I became a foster parent with the intentions of putting a roof over the heads of orphaned children. I had no idea what I was getting myself into. By the time I completed the training process, I understood that the majority of the children that would be entering my home were not orphans. I was brainwashed into believing the children had come from abusive and neglectful homes. I was told the state had rescued them from horrible living environments and that I was somewhat of a hero for taking them in. They were all lies. It took several years for me to truly see what I had become a part of.
Feds Pay for Drug Fraud: 92 Percent of Foster Care Kids Prescribed Antipsychotics for Unaccepted Uses
The release in late March of an alarming new report by federal investigators has confirmed in shocking new detail what has been known for years: Poor and foster care kids covered by Medicaid are being prescribed too many dangerous antipsychotic drugs at young ages for far too long -- mostly without any medical justification at all. Medicaid spends about $3.5 billion a year on antipsychotics for all ages, largely for unaccepted uses, with nearly 2 million kids prescribed them. Nationally, about 12 percent of all the nation's 500,000 foster care children have received Medicaid-paid antipsychotics at some point, often because they haven't been offered proven, "trauma-informed" intensive therapies, according to Kamala Allen, director of Child Health Quality for the Center for Health Care Strategies.
Children whose families are investigated for abuse or neglect are likely to do better in life if they stay with their families than if they go into foster care. Studies show that children from troubled homes who stayed with their families were less likely to become juvenile delinquents or teen mothers and more likely to hold jobs as young adults. Children placed in foster care have arrest, conviction, and imprisonment rates as adults that are three times higher than those of children who remained in troubled homes. These facts are not even in dispute. So why does the current foster care system still exist, when it is clearly destroying the lives of so many children?
Current laws in the United States that give legal authority to social workers and law enforcement to remove children from their families and place them into foster care often use the term "in the best interest of children." This sounds like a noble reason to take children away from their families, but what do measured outcomes of such actions really instruct us about the definition of "the best interest of children"? Are children truly better off in foster care than they would be if they had stayed with their natural parents who are accused of some "abuse" or "neglect"? Let's take a look at some statistics to find the answer to that question.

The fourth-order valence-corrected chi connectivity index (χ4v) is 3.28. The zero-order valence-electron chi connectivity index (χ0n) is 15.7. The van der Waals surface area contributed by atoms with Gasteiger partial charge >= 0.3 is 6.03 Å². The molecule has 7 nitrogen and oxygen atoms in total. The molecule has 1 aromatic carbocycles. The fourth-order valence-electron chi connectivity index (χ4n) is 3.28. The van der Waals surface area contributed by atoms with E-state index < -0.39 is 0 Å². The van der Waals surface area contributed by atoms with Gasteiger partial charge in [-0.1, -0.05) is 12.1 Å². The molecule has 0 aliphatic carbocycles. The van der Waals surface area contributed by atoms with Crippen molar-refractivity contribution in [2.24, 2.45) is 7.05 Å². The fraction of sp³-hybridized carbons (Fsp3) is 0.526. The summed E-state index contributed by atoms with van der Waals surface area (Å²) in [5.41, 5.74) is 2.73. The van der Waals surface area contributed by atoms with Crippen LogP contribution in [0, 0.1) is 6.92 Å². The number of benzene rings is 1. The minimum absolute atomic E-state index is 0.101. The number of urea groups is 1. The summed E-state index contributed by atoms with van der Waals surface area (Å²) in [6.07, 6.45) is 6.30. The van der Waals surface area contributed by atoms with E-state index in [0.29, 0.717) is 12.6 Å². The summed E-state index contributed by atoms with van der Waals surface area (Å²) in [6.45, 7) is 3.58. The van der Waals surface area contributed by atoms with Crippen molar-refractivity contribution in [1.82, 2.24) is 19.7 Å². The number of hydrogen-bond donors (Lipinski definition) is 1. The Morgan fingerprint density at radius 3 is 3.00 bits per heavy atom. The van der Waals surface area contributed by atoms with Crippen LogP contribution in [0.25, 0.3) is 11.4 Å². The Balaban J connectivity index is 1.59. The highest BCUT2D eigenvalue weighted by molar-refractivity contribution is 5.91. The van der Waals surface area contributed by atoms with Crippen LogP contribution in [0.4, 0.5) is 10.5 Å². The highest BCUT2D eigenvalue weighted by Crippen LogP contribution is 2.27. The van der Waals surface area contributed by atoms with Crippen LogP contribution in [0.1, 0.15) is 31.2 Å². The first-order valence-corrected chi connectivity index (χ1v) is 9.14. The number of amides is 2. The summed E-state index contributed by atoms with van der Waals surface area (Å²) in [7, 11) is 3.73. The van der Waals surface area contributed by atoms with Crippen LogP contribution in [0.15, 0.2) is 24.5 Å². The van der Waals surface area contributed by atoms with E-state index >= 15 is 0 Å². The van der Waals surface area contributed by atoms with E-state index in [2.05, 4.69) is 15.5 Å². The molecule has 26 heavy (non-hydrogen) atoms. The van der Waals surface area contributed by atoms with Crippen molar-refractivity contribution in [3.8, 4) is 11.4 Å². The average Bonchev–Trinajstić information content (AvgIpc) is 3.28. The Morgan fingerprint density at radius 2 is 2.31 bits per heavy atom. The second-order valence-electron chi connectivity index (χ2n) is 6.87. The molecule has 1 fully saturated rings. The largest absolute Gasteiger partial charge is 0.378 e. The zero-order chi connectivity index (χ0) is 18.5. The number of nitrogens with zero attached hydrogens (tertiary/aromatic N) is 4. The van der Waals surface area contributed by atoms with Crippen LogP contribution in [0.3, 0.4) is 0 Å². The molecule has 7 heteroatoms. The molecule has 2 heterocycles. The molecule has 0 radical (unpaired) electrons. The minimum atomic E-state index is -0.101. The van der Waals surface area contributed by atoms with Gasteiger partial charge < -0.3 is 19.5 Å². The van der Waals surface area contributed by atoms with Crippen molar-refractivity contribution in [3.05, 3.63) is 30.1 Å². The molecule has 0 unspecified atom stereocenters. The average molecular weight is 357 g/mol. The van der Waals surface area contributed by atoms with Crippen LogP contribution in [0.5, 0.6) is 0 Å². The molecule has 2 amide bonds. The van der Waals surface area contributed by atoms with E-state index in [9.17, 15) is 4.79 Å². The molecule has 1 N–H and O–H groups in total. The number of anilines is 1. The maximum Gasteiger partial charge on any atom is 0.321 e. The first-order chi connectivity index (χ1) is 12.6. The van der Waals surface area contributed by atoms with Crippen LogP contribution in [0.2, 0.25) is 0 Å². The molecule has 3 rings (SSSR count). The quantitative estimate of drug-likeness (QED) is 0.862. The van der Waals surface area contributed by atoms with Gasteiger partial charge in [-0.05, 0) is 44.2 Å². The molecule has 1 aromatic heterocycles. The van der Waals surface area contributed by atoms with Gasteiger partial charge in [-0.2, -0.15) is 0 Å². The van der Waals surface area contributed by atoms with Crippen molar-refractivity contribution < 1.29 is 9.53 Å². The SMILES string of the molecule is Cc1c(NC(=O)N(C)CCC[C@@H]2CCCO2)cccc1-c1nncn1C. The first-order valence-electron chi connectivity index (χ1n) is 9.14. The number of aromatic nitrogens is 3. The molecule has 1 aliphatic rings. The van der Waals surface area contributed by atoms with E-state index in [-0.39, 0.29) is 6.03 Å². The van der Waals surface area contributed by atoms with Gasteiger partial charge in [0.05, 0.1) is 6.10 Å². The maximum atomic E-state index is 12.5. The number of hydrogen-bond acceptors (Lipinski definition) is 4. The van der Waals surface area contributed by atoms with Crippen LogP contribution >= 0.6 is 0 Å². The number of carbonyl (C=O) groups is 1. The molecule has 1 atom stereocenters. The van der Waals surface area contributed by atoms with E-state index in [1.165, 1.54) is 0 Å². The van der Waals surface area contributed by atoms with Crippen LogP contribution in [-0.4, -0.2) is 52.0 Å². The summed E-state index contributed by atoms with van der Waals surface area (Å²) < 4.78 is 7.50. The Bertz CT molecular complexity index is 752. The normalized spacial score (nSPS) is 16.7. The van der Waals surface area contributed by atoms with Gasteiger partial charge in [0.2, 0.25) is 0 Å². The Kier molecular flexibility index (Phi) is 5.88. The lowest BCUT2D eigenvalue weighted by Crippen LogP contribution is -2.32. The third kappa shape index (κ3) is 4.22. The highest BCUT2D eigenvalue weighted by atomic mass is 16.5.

More than 400 Washington foster parents are giving up on caring for children younger than 2 because they don't want to get a flu shot, which is required for the license to care for babies and toddlers.
A former CPS Investigator exposes the seedy underworld of foster homes in the United States, where children are children are routinely physically, emotionally, and sexually abused.
Of the more than 400,000 children in the U.S. foster care system, it’s estimated that more than 50 percent are on some sort of psychiatric drug. Money is part of the reason. Foster parents are paid more to take care of a child with mental health issues. On average, a foster family earns about $17 a day for taking in a child who needs a basic level of care. But a child who is taking drugs such as antidepressants, antipsychotics, mood stabilizers, anxiety medications or anticonvulsant medications is worth around $1,000 a day. Many child and human rights advocates are concerned about the dramatic number of children who are classified as 'special needs' after entering the foster care system. One reason doctors, psychiatrists and therapists may not be speaking out against the unnecessary drugging of these children is because those who prescribe the drugs often benefit financially, receiving big payouts from pharmaceutical companies.